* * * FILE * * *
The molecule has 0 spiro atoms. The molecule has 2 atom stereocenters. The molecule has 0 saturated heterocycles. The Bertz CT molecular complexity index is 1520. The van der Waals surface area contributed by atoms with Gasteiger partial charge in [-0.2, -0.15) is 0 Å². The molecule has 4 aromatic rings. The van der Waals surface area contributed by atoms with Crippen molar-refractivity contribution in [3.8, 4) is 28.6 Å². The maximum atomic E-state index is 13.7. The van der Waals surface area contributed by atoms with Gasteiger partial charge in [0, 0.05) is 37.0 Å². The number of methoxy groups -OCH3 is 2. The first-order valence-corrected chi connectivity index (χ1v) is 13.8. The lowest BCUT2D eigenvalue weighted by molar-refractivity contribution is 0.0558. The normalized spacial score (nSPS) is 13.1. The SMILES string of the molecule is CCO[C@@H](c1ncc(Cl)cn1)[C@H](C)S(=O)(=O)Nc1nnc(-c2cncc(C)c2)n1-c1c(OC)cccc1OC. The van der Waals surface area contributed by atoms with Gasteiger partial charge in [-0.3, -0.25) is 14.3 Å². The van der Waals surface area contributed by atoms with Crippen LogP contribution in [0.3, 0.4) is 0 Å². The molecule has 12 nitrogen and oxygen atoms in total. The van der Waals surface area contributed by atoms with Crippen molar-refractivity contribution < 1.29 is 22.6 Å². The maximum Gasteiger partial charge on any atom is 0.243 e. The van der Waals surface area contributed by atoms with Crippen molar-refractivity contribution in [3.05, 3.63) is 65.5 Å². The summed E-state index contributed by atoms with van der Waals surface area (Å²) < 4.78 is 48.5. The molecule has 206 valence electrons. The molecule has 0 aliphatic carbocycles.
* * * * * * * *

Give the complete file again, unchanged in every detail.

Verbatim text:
The molecule has 0 spiro atoms. The molecule has 2 atom stereocenters. The molecule has 0 saturated heterocycles. The Bertz CT molecular complexity index is 1520. The van der Waals surface area contributed by atoms with Gasteiger partial charge in [-0.2, -0.15) is 0 Å². The molecule has 4 aromatic rings. The van der Waals surface area contributed by atoms with Crippen molar-refractivity contribution in [3.8, 4) is 28.6 Å². The maximum atomic E-state index is 13.7. The van der Waals surface area contributed by atoms with Gasteiger partial charge in [0, 0.05) is 37.0 Å². The number of methoxy groups -OCH3 is 2. The first-order valence-corrected chi connectivity index (χ1v) is 13.8. The lowest BCUT2D eigenvalue weighted by molar-refractivity contribution is 0.0558. The normalized spacial score (nSPS) is 13.1. The SMILES string of the molecule is CCO[C@@H](c1ncc(Cl)cn1)[C@H](C)S(=O)(=O)Nc1nnc(-c2cncc(C)c2)n1-c1c(OC)cccc1OC. The van der Waals surface area contributed by atoms with Gasteiger partial charge in [-0.3, -0.25) is 14.3 Å². The van der Waals surface area contributed by atoms with Crippen LogP contribution in [0.3, 0.4) is 0 Å². The molecule has 12 nitrogen and oxygen atoms in total. The van der Waals surface area contributed by atoms with Crippen molar-refractivity contribution < 1.29 is 22.6 Å². The maximum Gasteiger partial charge on any atom is 0.243 e. The van der Waals surface area contributed by atoms with Crippen molar-refractivity contribution in [3.05, 3.63) is 65.5 Å². The summed E-state index contributed by atoms with van der Waals surface area (Å²) < 4.78 is 48.5. The molecule has 206 valence electrons. The molecule has 0 aliphatic carbocycles.